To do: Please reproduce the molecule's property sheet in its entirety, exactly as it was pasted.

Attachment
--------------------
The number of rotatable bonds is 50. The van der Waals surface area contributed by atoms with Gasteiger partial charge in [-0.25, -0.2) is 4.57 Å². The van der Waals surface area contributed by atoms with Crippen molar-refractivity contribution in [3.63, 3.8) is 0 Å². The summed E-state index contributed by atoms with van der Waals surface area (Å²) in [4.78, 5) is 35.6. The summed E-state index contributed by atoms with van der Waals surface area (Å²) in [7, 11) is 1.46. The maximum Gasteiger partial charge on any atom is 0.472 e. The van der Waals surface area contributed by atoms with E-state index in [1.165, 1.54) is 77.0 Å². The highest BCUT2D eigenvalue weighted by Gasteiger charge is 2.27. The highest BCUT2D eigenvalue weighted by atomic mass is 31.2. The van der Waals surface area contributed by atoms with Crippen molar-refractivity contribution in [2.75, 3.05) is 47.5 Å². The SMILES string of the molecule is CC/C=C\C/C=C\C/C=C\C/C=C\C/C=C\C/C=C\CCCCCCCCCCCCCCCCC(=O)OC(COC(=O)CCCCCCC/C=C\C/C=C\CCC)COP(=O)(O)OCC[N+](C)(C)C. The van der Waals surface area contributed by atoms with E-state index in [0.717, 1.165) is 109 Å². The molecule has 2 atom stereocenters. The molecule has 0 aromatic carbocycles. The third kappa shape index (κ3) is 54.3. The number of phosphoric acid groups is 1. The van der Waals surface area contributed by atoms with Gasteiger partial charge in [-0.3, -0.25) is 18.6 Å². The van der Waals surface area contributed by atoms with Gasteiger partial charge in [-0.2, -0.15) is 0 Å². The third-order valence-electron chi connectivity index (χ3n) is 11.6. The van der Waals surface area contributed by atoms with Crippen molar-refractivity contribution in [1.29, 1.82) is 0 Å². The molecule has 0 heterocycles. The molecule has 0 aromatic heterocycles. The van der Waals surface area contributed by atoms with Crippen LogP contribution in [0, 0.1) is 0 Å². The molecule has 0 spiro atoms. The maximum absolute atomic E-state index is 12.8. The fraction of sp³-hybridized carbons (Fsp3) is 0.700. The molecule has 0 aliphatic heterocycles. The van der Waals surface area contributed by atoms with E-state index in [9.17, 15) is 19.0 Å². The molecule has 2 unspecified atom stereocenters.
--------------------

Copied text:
The number of rotatable bonds is 50. The van der Waals surface area contributed by atoms with Gasteiger partial charge in [-0.25, -0.2) is 4.57 Å². The van der Waals surface area contributed by atoms with Crippen molar-refractivity contribution in [3.63, 3.8) is 0 Å². The summed E-state index contributed by atoms with van der Waals surface area (Å²) in [4.78, 5) is 35.6. The summed E-state index contributed by atoms with van der Waals surface area (Å²) in [7, 11) is 1.46. The maximum Gasteiger partial charge on any atom is 0.472 e. The van der Waals surface area contributed by atoms with E-state index in [1.165, 1.54) is 77.0 Å². The highest BCUT2D eigenvalue weighted by Gasteiger charge is 2.27. The highest BCUT2D eigenvalue weighted by atomic mass is 31.2. The van der Waals surface area contributed by atoms with Crippen molar-refractivity contribution in [2.75, 3.05) is 47.5 Å². The SMILES string of the molecule is CC/C=C\C/C=C\C/C=C\C/C=C\C/C=C\C/C=C\CCCCCCCCCCCCCCCCC(=O)OC(COC(=O)CCCCCCC/C=C\C/C=C\CCC)COP(=O)(O)OCC[N+](C)(C)C. The van der Waals surface area contributed by atoms with E-state index in [0.717, 1.165) is 109 Å². The molecule has 2 atom stereocenters. The molecule has 0 aromatic carbocycles. The third kappa shape index (κ3) is 54.3. The number of phosphoric acid groups is 1. The van der Waals surface area contributed by atoms with Gasteiger partial charge in [-0.3, -0.25) is 18.6 Å². The van der Waals surface area contributed by atoms with Gasteiger partial charge in [-0.2, -0.15) is 0 Å². The third-order valence-electron chi connectivity index (χ3n) is 11.6. The van der Waals surface area contributed by atoms with Crippen molar-refractivity contribution in [1.29, 1.82) is 0 Å². The molecule has 0 heterocycles. The molecule has 0 aromatic heterocycles. The van der Waals surface area contributed by atoms with Crippen LogP contribution in [0, 0.1) is 0 Å². The molecule has 0 spiro atoms. The maximum absolute atomic E-state index is 12.8. The fraction of sp³-hybridized carbons (Fsp3) is 0.700. The molecule has 0 aliphatic heterocycles. The van der Waals surface area contributed by atoms with E-state index in [9.17, 15) is 19.0 Å². The molecule has 2 unspecified atom stereocenters.